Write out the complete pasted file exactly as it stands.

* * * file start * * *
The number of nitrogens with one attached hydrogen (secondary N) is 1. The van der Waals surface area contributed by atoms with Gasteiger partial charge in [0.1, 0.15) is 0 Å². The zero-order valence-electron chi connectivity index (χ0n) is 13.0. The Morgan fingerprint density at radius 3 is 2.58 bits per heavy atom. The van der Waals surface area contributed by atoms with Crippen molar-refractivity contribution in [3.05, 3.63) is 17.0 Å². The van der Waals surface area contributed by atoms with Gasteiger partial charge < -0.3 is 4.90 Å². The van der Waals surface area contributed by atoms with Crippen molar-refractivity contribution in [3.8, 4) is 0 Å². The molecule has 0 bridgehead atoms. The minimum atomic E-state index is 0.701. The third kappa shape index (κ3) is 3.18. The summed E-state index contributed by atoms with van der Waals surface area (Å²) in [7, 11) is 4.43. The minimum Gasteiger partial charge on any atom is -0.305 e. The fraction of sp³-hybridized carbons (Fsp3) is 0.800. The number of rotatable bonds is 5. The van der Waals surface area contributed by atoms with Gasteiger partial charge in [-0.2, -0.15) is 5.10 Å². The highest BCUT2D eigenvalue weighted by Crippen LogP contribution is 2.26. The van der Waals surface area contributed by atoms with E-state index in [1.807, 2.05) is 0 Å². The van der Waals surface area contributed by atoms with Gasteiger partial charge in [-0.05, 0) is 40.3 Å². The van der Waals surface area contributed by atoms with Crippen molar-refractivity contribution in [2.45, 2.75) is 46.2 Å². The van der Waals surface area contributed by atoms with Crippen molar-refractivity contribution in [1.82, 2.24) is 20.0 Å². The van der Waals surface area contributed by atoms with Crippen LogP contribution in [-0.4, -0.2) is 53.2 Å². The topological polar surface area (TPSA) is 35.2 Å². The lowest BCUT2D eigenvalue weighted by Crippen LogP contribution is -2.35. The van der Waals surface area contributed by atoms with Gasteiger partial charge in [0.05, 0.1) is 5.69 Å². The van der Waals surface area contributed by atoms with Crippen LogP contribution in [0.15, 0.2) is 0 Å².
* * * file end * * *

The number of nitrogens with one attached hydrogen (secondary N) is 1. The van der Waals surface area contributed by atoms with Gasteiger partial charge in [0.1, 0.15) is 0 Å². The zero-order valence-electron chi connectivity index (χ0n) is 13.0. The Morgan fingerprint density at radius 3 is 2.58 bits per heavy atom. The van der Waals surface area contributed by atoms with Crippen molar-refractivity contribution in [3.05, 3.63) is 17.0 Å². The van der Waals surface area contributed by atoms with Gasteiger partial charge < -0.3 is 4.90 Å². The van der Waals surface area contributed by atoms with Crippen molar-refractivity contribution in [3.8, 4) is 0 Å². The molecule has 0 bridgehead atoms. The minimum atomic E-state index is 0.701. The third kappa shape index (κ3) is 3.18. The summed E-state index contributed by atoms with van der Waals surface area (Å²) in [7, 11) is 4.43. The minimum Gasteiger partial charge on any atom is -0.305 e. The fraction of sp³-hybridized carbons (Fsp3) is 0.800. The number of rotatable bonds is 5. The van der Waals surface area contributed by atoms with Gasteiger partial charge in [-0.2, -0.15) is 5.10 Å². The highest BCUT2D eigenvalue weighted by Crippen LogP contribution is 2.26. The van der Waals surface area contributed by atoms with E-state index in [1.807, 2.05) is 0 Å². The van der Waals surface area contributed by atoms with Gasteiger partial charge in [-0.05, 0) is 40.3 Å². The van der Waals surface area contributed by atoms with Crippen molar-refractivity contribution in [2.45, 2.75) is 46.2 Å². The van der Waals surface area contributed by atoms with Crippen molar-refractivity contribution in [1.82, 2.24) is 20.0 Å². The van der Waals surface area contributed by atoms with Crippen LogP contribution in [-0.4, -0.2) is 53.2 Å². The topological polar surface area (TPSA) is 35.2 Å². The lowest BCUT2D eigenvalue weighted by Crippen LogP contribution is -2.35. The van der Waals surface area contributed by atoms with Gasteiger partial charge in [0.05, 0.1) is 5.69 Å². The van der Waals surface area contributed by atoms with Crippen LogP contribution in [0.15, 0.2) is 0 Å².